Syrian minister ready to meet opposition leader

Arab World Materials 12 February 2013 02:39 (UTC +04:00)

Syrian Minister for National Reconciliation Ali Haidar said Monday he is ready to meet with the head of the opposition Syrian National Coalition, Moaz al-Khatib, outside Syria, DPA reported.

"I am willing to meet with Mr Khatib in any foreign city where I can go in order to discuss preparations for a national dialogue," Ali Haidar told the British newspaper The Guardian.

His remarks were the most positive response the Syrian government has yet given to answer last week's call by al-Khatib for dialogue.

"The dialogue is a means to provide a mechanism for reaching free parliamentary and presidential elections. This is one of the subjects which will be discussed at the table. Such a thing could be the result of negotiations, but not a precondition," he was quoted as saying. "We reject a dialogue that is just to hand power from one side to another."

The opposition has always insisted on a dialogue that will focus on the departure of the regime of Syrian president Bashar al-Assad.

Haidar's statement came a few hours after at least 13 people died in a car bombing at the Turkey-Syria border, Turkish Interior Minister Muammer Guler said.

The crossing is on the main route from Turkey to Syria's northern city of Aleppo, which has witnessed fierce battles for control between government and rebel forces since July.

Turkey has always responded to cross-border gunfire and mortar rounds, and is currently hosting NATO Patriot missile batteries to defend against attacks from Syria.

Abdel Basset Seyyda, a member of the opposition Syrian National Council, SNC, said that members of the group who were visiting the Syrian northern province of Aleppo, headed by George Sabra, the SNC chief, were suppose to cross the border when the blast took place.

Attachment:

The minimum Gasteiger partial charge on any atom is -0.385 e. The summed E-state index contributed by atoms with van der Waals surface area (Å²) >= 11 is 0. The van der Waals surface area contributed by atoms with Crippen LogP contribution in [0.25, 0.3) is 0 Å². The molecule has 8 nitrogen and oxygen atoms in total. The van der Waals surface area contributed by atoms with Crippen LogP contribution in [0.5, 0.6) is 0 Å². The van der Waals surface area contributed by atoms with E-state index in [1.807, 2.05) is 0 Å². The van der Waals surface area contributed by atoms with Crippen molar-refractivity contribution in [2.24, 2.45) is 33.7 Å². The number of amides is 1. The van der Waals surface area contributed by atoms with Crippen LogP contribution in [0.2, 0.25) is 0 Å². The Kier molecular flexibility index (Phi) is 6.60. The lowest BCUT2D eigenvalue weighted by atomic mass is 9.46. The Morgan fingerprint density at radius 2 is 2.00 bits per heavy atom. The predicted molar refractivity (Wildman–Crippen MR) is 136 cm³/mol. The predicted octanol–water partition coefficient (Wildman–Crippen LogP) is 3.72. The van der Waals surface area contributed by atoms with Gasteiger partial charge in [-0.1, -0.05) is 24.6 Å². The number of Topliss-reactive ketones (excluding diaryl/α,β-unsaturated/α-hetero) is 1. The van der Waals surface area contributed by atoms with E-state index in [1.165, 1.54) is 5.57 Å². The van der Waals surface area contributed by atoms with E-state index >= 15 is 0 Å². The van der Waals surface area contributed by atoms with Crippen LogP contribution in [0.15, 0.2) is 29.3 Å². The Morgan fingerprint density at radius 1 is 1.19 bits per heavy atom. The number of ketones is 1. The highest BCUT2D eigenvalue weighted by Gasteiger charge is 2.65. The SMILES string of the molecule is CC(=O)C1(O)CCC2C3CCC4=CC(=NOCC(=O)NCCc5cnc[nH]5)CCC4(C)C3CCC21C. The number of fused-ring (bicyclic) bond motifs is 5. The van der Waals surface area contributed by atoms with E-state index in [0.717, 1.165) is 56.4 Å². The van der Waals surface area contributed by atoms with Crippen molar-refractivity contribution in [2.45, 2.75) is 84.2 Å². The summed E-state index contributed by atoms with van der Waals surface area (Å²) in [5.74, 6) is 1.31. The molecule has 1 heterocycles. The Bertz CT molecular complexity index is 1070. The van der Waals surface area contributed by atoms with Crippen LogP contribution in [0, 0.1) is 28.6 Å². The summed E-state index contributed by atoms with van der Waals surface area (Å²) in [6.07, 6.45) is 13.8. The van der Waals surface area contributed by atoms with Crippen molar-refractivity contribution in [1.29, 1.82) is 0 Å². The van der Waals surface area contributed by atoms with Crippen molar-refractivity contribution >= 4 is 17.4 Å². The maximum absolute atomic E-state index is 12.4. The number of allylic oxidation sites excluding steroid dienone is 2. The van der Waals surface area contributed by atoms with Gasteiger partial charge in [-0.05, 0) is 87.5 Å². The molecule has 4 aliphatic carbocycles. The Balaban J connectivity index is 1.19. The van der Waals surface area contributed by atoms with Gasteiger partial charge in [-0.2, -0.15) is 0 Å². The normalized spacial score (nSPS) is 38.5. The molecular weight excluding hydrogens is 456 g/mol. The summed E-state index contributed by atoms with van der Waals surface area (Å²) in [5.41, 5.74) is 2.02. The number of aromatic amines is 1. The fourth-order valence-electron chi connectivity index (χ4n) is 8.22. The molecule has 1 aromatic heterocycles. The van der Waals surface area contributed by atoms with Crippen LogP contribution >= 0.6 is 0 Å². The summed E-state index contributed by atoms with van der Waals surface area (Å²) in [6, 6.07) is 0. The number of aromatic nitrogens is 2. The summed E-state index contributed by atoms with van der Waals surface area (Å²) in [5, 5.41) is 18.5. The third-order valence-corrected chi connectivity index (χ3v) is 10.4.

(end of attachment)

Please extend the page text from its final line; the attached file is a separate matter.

Earlier, Syrian opposition activist Osama Semaan told Arab media he believed the explosion was an attack by loyalists of al-Assad in response to the offer of talks by al-Khatib.

Al-Khatib floated the idea of dialogue with the regime in rebel-held areas in northern Syria - an attempt to distance any such meeting from the capital, Damascus, the centre of which remains a regime stronghold.

"Syria will remain the beating heart of Arabism and it will not relinquish its principles no matter how much pressure is exerted upon it and regardless of the conspiracies that not only target Syria, but also all Arabs," al-Assad was quoted as saying by state news agency SANA.

In Cairo, al-Khatib said he was not offering "a surrender move," but that his aim was to ease the ordeals of the Syrian people.

Al-Khatib last week called for dialogue with regime members without "blood on their hands" and asked that al-Assad dispatch Vice President Farouk al-Sharaa for talks.

He also called for the release of some 160,000 prisoners and emphasized that all female detainees should be freed by Sunday - conditioning any dialogue on that move.

Elsewhere in Syria, a main Syrian activist group said 110 people were killed. The Britain-based Syrian Observatory for Human Rights said the rebels seized control of the key Euphrates dam, and activists in Damascus said the Syrian Free Army managed to take over a base housing the elite presidential guard.

"The rebels managed to take control of the dam, but the fighters are not staying inside, for fear that the regime would bomb the facility. Inside engineers and employees are still manning the facility ... the rebels are at the entrances," the head of the Observatory, Rami Abdel Rahman, said.

"This hydraulic dam is a big loss for the regime ... because it generates 880 megawatts of power," he said.

In the north-eastern province of al-Hassakeh, a twin suicide car bombing killed 14 intelligence agents, the Observatory said, while

activists in Aleppo said they have taken control of the key Al Jarrah military airport.

The Syrian uprising, which started in 2011 as peaceful protests against al-Assad's regime, has descended into a civil war that has so far killed, according to UN estimates, 60,000 people.